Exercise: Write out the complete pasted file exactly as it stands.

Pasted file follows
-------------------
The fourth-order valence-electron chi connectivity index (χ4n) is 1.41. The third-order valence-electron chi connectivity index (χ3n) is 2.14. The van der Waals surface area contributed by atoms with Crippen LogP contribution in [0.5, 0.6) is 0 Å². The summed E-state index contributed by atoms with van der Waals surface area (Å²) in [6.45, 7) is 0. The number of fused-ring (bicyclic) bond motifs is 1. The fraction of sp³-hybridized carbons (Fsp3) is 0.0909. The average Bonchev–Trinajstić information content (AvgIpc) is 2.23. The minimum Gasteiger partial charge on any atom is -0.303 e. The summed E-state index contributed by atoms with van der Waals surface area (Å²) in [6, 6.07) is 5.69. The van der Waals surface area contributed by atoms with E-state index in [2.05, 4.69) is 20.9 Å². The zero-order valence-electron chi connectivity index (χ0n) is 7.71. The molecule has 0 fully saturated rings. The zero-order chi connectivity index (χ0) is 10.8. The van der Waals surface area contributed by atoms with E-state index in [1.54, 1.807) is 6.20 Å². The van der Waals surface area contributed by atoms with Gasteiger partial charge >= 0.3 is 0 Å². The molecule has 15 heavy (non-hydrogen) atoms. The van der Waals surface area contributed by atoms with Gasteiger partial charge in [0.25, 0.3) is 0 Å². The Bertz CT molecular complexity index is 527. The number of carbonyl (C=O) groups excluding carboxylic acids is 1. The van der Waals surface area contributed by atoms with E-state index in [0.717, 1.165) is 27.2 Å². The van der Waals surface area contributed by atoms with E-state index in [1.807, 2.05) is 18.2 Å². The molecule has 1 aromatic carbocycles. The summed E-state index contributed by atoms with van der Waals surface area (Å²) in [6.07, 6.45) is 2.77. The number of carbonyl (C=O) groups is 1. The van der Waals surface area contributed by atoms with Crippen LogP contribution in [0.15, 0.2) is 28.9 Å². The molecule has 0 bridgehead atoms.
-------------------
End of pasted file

The fourth-order valence-electron chi connectivity index (χ4n) is 1.41. The third-order valence-electron chi connectivity index (χ3n) is 2.14. The van der Waals surface area contributed by atoms with Crippen LogP contribution in [0.5, 0.6) is 0 Å². The summed E-state index contributed by atoms with van der Waals surface area (Å²) in [6.45, 7) is 0. The number of fused-ring (bicyclic) bond motifs is 1. The fraction of sp³-hybridized carbons (Fsp3) is 0.0909. The average Bonchev–Trinajstić information content (AvgIpc) is 2.23. The minimum Gasteiger partial charge on any atom is -0.303 e. The summed E-state index contributed by atoms with van der Waals surface area (Å²) in [6, 6.07) is 5.69. The van der Waals surface area contributed by atoms with E-state index in [2.05, 4.69) is 20.9 Å². The zero-order valence-electron chi connectivity index (χ0n) is 7.71. The molecule has 0 fully saturated rings. The zero-order chi connectivity index (χ0) is 10.8. The van der Waals surface area contributed by atoms with E-state index in [1.54, 1.807) is 6.20 Å². The van der Waals surface area contributed by atoms with Gasteiger partial charge >= 0.3 is 0 Å². The molecule has 15 heavy (non-hydrogen) atoms. The van der Waals surface area contributed by atoms with Gasteiger partial charge in [0.25, 0.3) is 0 Å². The Bertz CT molecular complexity index is 527. The number of carbonyl (C=O) groups excluding carboxylic acids is 1. The van der Waals surface area contributed by atoms with E-state index in [0.717, 1.165) is 27.2 Å². The van der Waals surface area contributed by atoms with E-state index in [1.807, 2.05) is 18.2 Å². The molecule has 1 aromatic carbocycles. The summed E-state index contributed by atoms with van der Waals surface area (Å²) in [6.07, 6.45) is 2.77. The number of carbonyl (C=O) groups is 1. The van der Waals surface area contributed by atoms with Crippen LogP contribution in [0.15, 0.2) is 28.9 Å². The molecule has 0 bridgehead atoms.